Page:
Na­tion starts new eco­nomic ‘revo­lu­tion’

Global Times - - Business - By Mei Xinyu The au­thor is a re­search fel­low with the Chi­nese Academy of In­ter­na­tional Trade and Eco­nomic Co­op­er­a­tion. bi­zopin­ion@ glob­al­

To­day’s China seems to be such a rar­ity, and that means the coun­try can start a new eco­nomic “revo­lu­tion” to mark the 40th an­niver­sary of re­form and open­ing-up.

If we were to choose a phrase that can serve as the piv­otal theme of the world econ­omy dur­ing the past week, it would have been the “openingup” of China. Amid dark clouds cast by “an epic trade war” be­ing waged by the US, tra­di­tion­ally known as a free trade stan­dard-bearer, there have been grow­ing wor­ries about the su­per­power, a law unto it­self, de­vi­at­ing from a mul­ti­lat­eral trade sys­tem.

By com­par­i­son, a raft of mea­sures were un­veiled by the Chi­nese lead­er­ship at the Boao Fo­rum for Asia in South China’s Hainan Prov­ince last week that al­low for greater mar­ket ac­cess. There was also an an­nounce­ment of plans to build the southern is­land prov­ince of Hainan into a free trade zone and port at a con­fer­ence cel­e­brat­ing the 30th an­niver­sary of Hainan’s des­ig­na­tion as a prov­ince and spe­cial eco­nomic zone. To­gether, these moves show the world China’s stead­fast com­mit­ment to even greater open­ing-up.

These ef­forts by the world’s sec­ond­largest econ­omy of­fer a ray of hope that could ban­ish fears of a re­peat of the vi­cious cy­cle of trade pro­tec­tion­ism in the 1930s and the Great De­pres­sion.

China, for its part, also set out upon “a sec­ond revo­lu­tion” as it pledged to widen mar­ket ac­cess this year, which is the 40th an­niver­sary of re­form and open­ing-up.

Let’s re­visit the plans for deep­en­ing com­pre­hen­sive re­forms an­nounced at the close of the Third Ple­nary Ses­sion of the 18th Com­mu­nist Party of China (CPC) Cen­tral Com­mit­tee in Novem­ber 2013. The sev­enth chap­ter of a de­ci­sion de­tail­ing the plans – “build­ing a new open eco­nomic sys­tem” – clearly stated: “To adapt to the new trend of eco­nomic glob­al­iza­tion, we must pro­mote do­mes­tic open­ness to­gether with open­ness to the out­side world, bet­ter in­te­grate the ‘bring in’ and ‘go global’ strate­gies … in or­der to pro­mote re­form through open­ing-up.”

Sim­i­lar ex­pres­sions have of­ten been used in the re­ports of sub­se­quent Party gath­er­ings and gov­ern­ment work re­ports.

Why should the na­tion opt to “pro­mote re­form through open­ing-up?” In terms of so­cial for­ma­tion, a so­cial­ist econ­omy is in its essence an open econ­omy. As a late-de­vel­op­ing coun­try, China had no choice but to pro­tect its lo­cal mar­ket in the early stages of in­dus­tri­al­iza­tion, but this kind of pro­tec­tion is an in­terim mea­sure, not an ul­ti­mate goal.

As China’s own in­dus­tries in­creas­ingly ma­ture and the na­tion over­comes short­com­ings that have weighed on its eco­nomic de­vel­op­ment and macroe­co­nomic sta­bil­ity, with achieve­ments that far ex­ceeded com­mon ex­pec­ta­tions, there’s need for fur­ther open­ing-up. The shar­ing of China’s growth op­por­tu­ni­ties could in­te­grate ex­ter­nal trad­ing part­ners into the Chi­nese mar­ket and align them into Chi­nese rules. Em­ploy­ing the cat­fish ef­fect in which a stronger ri­val causes weaker ones to im­prove them­selves would also lead to stronger com­pe­ti­tion and rein­vig­o­rate do­mes­tic in­dus­tries.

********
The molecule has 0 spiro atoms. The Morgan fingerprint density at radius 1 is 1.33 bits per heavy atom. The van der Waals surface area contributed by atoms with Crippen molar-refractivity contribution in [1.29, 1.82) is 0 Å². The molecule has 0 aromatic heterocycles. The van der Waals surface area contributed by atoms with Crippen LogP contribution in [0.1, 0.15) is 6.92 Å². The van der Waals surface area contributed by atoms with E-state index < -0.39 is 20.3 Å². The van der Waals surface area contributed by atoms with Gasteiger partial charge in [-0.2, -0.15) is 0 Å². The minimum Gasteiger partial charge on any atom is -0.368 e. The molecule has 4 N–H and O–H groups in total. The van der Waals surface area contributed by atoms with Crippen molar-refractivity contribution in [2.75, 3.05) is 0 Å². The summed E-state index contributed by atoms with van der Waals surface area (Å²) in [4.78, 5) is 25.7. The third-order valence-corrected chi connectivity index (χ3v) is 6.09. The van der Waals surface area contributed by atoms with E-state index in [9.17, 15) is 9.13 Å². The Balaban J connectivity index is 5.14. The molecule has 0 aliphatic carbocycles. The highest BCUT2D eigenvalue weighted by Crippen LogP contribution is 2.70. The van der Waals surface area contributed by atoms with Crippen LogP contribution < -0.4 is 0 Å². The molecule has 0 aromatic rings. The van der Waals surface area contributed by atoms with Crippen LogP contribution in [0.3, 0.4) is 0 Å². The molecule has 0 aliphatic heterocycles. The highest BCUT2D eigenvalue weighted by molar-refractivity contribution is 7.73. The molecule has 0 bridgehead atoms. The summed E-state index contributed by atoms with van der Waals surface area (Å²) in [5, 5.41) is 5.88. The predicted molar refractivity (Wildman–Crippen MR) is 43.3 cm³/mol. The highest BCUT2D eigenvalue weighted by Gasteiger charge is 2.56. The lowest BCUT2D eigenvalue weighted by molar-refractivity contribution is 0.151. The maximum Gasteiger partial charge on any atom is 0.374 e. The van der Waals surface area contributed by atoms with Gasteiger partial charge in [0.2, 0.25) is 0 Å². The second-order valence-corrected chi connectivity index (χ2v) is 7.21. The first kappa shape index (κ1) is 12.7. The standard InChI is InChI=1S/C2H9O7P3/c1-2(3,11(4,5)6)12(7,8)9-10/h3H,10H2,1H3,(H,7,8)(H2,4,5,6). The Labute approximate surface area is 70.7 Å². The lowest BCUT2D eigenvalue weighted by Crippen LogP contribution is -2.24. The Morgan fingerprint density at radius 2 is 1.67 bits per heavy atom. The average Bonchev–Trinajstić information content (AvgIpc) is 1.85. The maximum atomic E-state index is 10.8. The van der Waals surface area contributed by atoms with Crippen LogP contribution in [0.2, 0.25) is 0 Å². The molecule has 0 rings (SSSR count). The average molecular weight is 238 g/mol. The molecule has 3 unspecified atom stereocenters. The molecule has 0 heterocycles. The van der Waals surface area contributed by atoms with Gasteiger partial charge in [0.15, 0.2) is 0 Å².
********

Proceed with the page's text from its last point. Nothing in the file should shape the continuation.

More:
The sig­nif­i­cance of pro­mot­ing re­form through open­ing-up is not merely lim­ited to the eco­nomic sphere – it in­volves the en­tire so­ci­ety. There are two sides to ev­ery­thing. Long pe­ri­ods of peace­ful pros­per­ity in­evitably breed spe­cial in­ter­ests that profit through rent-seek­ing and self-deal­ing, rather than com­pa­nies that win and profit by in­creas­ing their pro­duc­tiv­ity.

The pro­lif­er­a­tion of these in­ter­est groups means an ac­cel­er­at­ing de­cline in pro­duc­tiv­ity and dwin­dling scope for up­ward so­cial mo­bil­ity. In this sit­u­a­tion, so­ci­ety os­si­fies and so­cial and po­lit­i­cal sta­bil­ity is threat­ened. Whether these in­ter­est groups can be con­tained de­ter­mines a coun­try’s fu­ture peace and pros­per­ity.

Many ac­tions taken since the 18th Na­tional Congress of the CPC have bro­ken up vested in­ter­ests that formed since the start of re­form and openingup. Fur­ther open­ing-up, both in­ter­nally and ex­ter­nally, can tackle ex­ist­ing mo­nop­o­lis­tic in­ter­est groups, end any com­pla­cency that may have de­vel­oped af­ter decades of re­form and openingup, and in­ject new vi­tal­ity into all of Chi­nese so­ci­ety.

Any so­ci­ety that has ex­pe­ri­enced pro­longed peace­ful pros­per­ity must un­der­take such a re­newal, al­though it’s dif­fi­cult to find one with the courage, res­o­lu­tion and im­ple­men­ta­tion ca­pac­ity to gen­uinely do it.

To­day’s China seems to be such a rar­ity, and that means the coun­try can start a new eco­nomic “revo­lu­tion” to mark the 40th an­niver­sary of re­form and open­ing-up.

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